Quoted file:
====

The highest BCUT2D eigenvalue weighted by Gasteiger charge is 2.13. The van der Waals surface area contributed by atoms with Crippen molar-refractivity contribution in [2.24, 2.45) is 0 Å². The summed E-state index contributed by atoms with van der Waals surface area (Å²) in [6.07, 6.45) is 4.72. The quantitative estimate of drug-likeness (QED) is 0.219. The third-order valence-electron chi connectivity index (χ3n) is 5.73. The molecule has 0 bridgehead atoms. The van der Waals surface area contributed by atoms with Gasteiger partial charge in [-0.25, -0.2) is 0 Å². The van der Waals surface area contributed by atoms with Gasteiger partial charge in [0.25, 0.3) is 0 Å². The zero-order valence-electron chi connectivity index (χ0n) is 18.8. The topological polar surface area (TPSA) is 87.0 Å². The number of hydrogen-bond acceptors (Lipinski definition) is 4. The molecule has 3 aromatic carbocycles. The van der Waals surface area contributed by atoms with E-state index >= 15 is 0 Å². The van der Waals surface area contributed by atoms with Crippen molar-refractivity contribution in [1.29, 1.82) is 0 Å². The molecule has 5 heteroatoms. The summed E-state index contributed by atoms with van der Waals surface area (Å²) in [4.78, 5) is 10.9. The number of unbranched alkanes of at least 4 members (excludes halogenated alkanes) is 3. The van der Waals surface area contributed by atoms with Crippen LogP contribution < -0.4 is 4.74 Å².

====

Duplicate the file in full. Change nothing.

The highest BCUT2D eigenvalue weighted by Gasteiger charge is 2.13. The van der Waals surface area contributed by atoms with Crippen molar-refractivity contribution in [2.24, 2.45) is 0 Å². The summed E-state index contributed by atoms with van der Waals surface area (Å²) in [6.07, 6.45) is 4.72. The quantitative estimate of drug-likeness (QED) is 0.219. The third-order valence-electron chi connectivity index (χ3n) is 5.73. The molecule has 0 bridgehead atoms. The van der Waals surface area contributed by atoms with Gasteiger partial charge in [-0.25, -0.2) is 0 Å². The van der Waals surface area contributed by atoms with Gasteiger partial charge in [0.25, 0.3) is 0 Å². The zero-order valence-electron chi connectivity index (χ0n) is 18.8. The topological polar surface area (TPSA) is 87.0 Å². The number of hydrogen-bond acceptors (Lipinski definition) is 4. The molecule has 3 aromatic carbocycles. The van der Waals surface area contributed by atoms with E-state index >= 15 is 0 Å². The van der Waals surface area contributed by atoms with Crippen molar-refractivity contribution in [1.29, 1.82) is 0 Å². The molecule has 5 heteroatoms. The summed E-state index contributed by atoms with van der Waals surface area (Å²) in [4.78, 5) is 10.9. The number of unbranched alkanes of at least 4 members (excludes halogenated alkanes) is 3. The van der Waals surface area contributed by atoms with Crippen LogP contribution < -0.4 is 4.74 Å².